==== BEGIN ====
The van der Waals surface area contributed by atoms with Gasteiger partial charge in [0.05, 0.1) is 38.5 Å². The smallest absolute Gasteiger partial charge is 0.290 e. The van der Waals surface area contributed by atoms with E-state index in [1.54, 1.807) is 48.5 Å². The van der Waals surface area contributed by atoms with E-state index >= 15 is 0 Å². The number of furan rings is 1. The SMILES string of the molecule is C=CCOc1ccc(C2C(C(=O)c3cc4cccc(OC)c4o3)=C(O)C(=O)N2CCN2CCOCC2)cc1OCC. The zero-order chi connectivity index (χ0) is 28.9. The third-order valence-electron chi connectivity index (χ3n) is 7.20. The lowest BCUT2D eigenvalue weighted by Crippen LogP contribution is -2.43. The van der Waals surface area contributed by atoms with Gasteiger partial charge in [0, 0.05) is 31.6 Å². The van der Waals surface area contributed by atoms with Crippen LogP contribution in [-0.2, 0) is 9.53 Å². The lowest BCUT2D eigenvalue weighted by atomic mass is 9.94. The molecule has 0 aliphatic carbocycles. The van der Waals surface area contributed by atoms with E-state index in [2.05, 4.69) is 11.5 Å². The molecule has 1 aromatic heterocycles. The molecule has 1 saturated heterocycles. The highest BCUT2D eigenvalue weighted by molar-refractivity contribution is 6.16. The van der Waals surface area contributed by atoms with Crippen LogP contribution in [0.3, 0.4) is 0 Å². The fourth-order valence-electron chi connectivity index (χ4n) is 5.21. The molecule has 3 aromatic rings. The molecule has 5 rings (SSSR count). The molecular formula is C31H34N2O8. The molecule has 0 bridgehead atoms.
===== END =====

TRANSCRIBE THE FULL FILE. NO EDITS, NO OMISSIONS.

The van der Waals surface area contributed by atoms with Gasteiger partial charge in [0.05, 0.1) is 38.5 Å². The smallest absolute Gasteiger partial charge is 0.290 e. The van der Waals surface area contributed by atoms with E-state index in [1.54, 1.807) is 48.5 Å². The van der Waals surface area contributed by atoms with E-state index >= 15 is 0 Å². The number of furan rings is 1. The SMILES string of the molecule is C=CCOc1ccc(C2C(C(=O)c3cc4cccc(OC)c4o3)=C(O)C(=O)N2CCN2CCOCC2)cc1OCC. The zero-order chi connectivity index (χ0) is 28.9. The third-order valence-electron chi connectivity index (χ3n) is 7.20. The lowest BCUT2D eigenvalue weighted by Crippen LogP contribution is -2.43. The van der Waals surface area contributed by atoms with Gasteiger partial charge in [0, 0.05) is 31.6 Å². The van der Waals surface area contributed by atoms with Crippen LogP contribution in [-0.2, 0) is 9.53 Å². The lowest BCUT2D eigenvalue weighted by atomic mass is 9.94. The molecule has 0 aliphatic carbocycles. The van der Waals surface area contributed by atoms with E-state index in [2.05, 4.69) is 11.5 Å². The molecule has 1 aromatic heterocycles. The molecule has 1 saturated heterocycles. The highest BCUT2D eigenvalue weighted by molar-refractivity contribution is 6.16. The van der Waals surface area contributed by atoms with Crippen LogP contribution in [0.3, 0.4) is 0 Å². The fourth-order valence-electron chi connectivity index (χ4n) is 5.21. The molecule has 3 aromatic rings. The molecule has 5 rings (SSSR count). The molecular formula is C31H34N2O8. The molecule has 0 bridgehead atoms.